Category Archives: Britain’s politics

Ukridge of Uxbridge, Ukridge of Ukraine

Michael Patrick O’Leary, aka Padraig Colman, presenting an essay that did not make the top grade

 To help me through these troubled times, this sordid age, I have been bingeing on the oeuvre of the Divine Plum, Pelham Grenville Wodehouse.

The Age of Aquarius has long departed. We are now living in the Age of Ukridge, a time of fact-free posturing. This is the Age of Systemic Deceit, the post-truth era. Once a lie finds a sympathetic ear, rebuttals, facts, will not persuade people that it is not true. To believe anything else would create a sense of cognitive dissonance. Memories of corrections fade rapidly, but the memory of the original lie remains. Goebbels had something to say on this subject. Media scholar Caroline Jack coined the phrase “unintentional amplification”, which in turn leads to another phenomenon which she identifies as “inadvertent legitimisation” – the act of giving credibility to “strategic lies” simply by repeating them. In Truth and Truthfulness, his last published book, philosopher Bernard Williams focused on what he identified as the “virtues” of truthfulness, Accuracy and Sincerity. We can’t get along without trust (human flourishing creates a “need for cooperation” (b) but trust requires truthfulness, and (c) truthfulness presupposes that there are (at least some) truths. For Williams, lies are pernicious for at least two reasons: (1) the liar betrays the trust of the dupe; and (2) the liar exerts power over the dupe, manipulating his or her beliefs and thus (potentially) his or her choices. Today, all citizens are taken for dupes and patsies, marks in the great political confidence trick.

Continue reading

Leave a comment

Filed under accountability, authoritarian regimes, Britain's politics, British imperialism, centre-periphery relations, disparagement, foreign policy, governance, historical interpretation, life stories, politIcal discourse, power politics, self-reflexivity, the imaginary and the real, truth as casualty of war, Ukraine & Its Ramifications, war reportage, world events & processes

The Hypocrisy of Democracy

Fair Dinkum, in an EMAIL COMMENT which Thuppahi has presented to the world with his okay … with highlighting added

 Here the UK’s 800 millionaire PM Rishi Sunak declares that the UK police have his full support to clamp down on illegal protests,  and that he plans to introduce new laws to give police greater powers to clamp down on protestors.  Meanwhile, at the same time , he calls on China to respect the right of Chinese people to protest as a fundamental human right, as evidence emerges of direct British interference into China to provoke protestors into fermenting chaos.

Continue reading

Leave a comment

Filed under accountability, australian media, authoritarian regimes, Britain's politics, British imperialism, centre-periphery relations, China and Chinese influences, disparagement, economic processes, foreign policy, governance, historical interpretation, Pacific Ocean issues, politIcal discourse, power politics, self-reflexivity, truth as casualty of war, world events & processes

No Trust in Truss

Michael Patrick O’Leary, in his web column where the title runs thus: “Out of the Blue” being a review of thethe Liz Truss biography authored by Harry Cole & Richard Heale  ………. A shorter version of this article was published in the Sunday Island on November  6 2022 …. https://island.lk/?s=out+of+the+blue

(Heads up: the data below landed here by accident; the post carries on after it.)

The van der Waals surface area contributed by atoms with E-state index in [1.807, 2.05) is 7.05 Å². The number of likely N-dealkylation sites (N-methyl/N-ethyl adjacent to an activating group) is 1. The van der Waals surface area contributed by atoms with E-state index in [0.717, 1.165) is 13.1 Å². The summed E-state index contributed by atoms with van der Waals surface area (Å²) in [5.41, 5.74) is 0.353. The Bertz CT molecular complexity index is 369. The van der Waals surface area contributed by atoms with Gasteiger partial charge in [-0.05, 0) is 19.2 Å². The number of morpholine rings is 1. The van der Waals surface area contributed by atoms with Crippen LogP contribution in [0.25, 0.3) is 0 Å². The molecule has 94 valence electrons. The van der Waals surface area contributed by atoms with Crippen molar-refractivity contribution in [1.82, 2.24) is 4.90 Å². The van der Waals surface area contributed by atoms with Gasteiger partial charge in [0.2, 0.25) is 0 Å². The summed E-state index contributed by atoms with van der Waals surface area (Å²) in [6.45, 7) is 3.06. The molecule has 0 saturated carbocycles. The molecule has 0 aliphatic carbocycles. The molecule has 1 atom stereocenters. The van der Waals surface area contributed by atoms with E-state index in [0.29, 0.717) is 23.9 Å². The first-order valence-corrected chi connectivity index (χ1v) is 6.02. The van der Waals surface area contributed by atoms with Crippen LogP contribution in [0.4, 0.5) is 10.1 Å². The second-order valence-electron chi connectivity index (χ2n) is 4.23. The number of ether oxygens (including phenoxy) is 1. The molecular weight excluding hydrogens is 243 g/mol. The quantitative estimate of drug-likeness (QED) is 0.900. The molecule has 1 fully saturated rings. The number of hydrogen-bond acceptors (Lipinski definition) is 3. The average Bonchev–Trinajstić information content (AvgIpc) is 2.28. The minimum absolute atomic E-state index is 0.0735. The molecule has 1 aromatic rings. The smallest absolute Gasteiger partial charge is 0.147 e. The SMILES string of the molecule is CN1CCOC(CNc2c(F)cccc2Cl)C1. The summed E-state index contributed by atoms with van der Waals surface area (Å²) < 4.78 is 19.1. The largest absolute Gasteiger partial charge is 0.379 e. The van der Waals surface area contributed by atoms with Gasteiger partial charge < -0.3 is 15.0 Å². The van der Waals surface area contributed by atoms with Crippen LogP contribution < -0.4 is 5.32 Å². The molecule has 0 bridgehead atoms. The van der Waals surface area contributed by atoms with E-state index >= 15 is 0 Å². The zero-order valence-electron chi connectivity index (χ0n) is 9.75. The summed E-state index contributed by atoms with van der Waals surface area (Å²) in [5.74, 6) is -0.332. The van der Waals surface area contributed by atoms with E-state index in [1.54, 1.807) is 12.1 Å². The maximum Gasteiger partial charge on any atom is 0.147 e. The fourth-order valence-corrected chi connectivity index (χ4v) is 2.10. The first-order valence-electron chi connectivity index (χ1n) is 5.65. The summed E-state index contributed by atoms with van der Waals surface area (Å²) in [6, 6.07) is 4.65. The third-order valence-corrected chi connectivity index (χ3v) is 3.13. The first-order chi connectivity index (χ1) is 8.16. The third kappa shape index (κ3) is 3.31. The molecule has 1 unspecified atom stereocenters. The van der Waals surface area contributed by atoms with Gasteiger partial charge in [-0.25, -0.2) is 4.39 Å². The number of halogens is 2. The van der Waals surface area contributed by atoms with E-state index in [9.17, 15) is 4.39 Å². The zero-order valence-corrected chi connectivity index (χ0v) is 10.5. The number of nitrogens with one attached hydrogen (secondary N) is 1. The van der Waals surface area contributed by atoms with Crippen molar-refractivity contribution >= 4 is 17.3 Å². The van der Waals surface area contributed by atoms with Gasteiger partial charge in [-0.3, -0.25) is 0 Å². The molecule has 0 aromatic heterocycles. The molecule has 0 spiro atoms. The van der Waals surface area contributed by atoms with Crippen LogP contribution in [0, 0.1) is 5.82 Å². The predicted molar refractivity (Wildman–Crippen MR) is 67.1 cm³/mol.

Continue reading

2 Comments

Filed under accountability, Britain's politics, citizen journalism, disparagement, economic processes, electoral structures, female empowerment, governance, historical interpretation, life stories, performance, politIcal discourse, power politics, taking the piss, unusual people, world events & processes

Remembering the War Dead in UK ….. and Lanka

Kumar Kirinde et al in the RAFOA circle

Ref to the subject, each year on 11th November, Britain and the Commonwealth countries remember their war dead in a formal manner by laying Poppy wreaths at their respective national war memorials and war graves related to those fallen in battle and those who died while in service during the two World Wars. 11th November  1918 is the day WW1 came to an end with the signing of the Armistice. Hence this day is considered as the remembrance day.

Continue reading

Leave a comment

Filed under accountability, Britain's politics, British colonialism, centre-periphery relations, cultural transmission, Empire loyalism, ethnicity, heritage, historical interpretation, Indian Ocean politics, landscape wondrous, law of armed conflict, life stories, nationalism, patriotism, performance, politIcal discourse, power politics, security, self-reflexivity, sri lankan society, the imaginary and the real, truth as casualty of war, war reportage, world events & processes

Sunak: A Searching Appraisal of The Man & His ‘Field of Play’

Michael Patrick O’Leary, in his website where the title reads thus “Sunak as Prime Minister”

 

 

 

“A bright and decent man with bad ideas.” The Economist.

Continue reading

1 Comment

Filed under accountability, Britain's politics, economic processes, governance, heritage, historical interpretation, life stories, modernity & modernization, patriotism, performance, politIcal discourse, power politics, social justice, welfare & philanthophy, world events & processes

%d bloggers like this: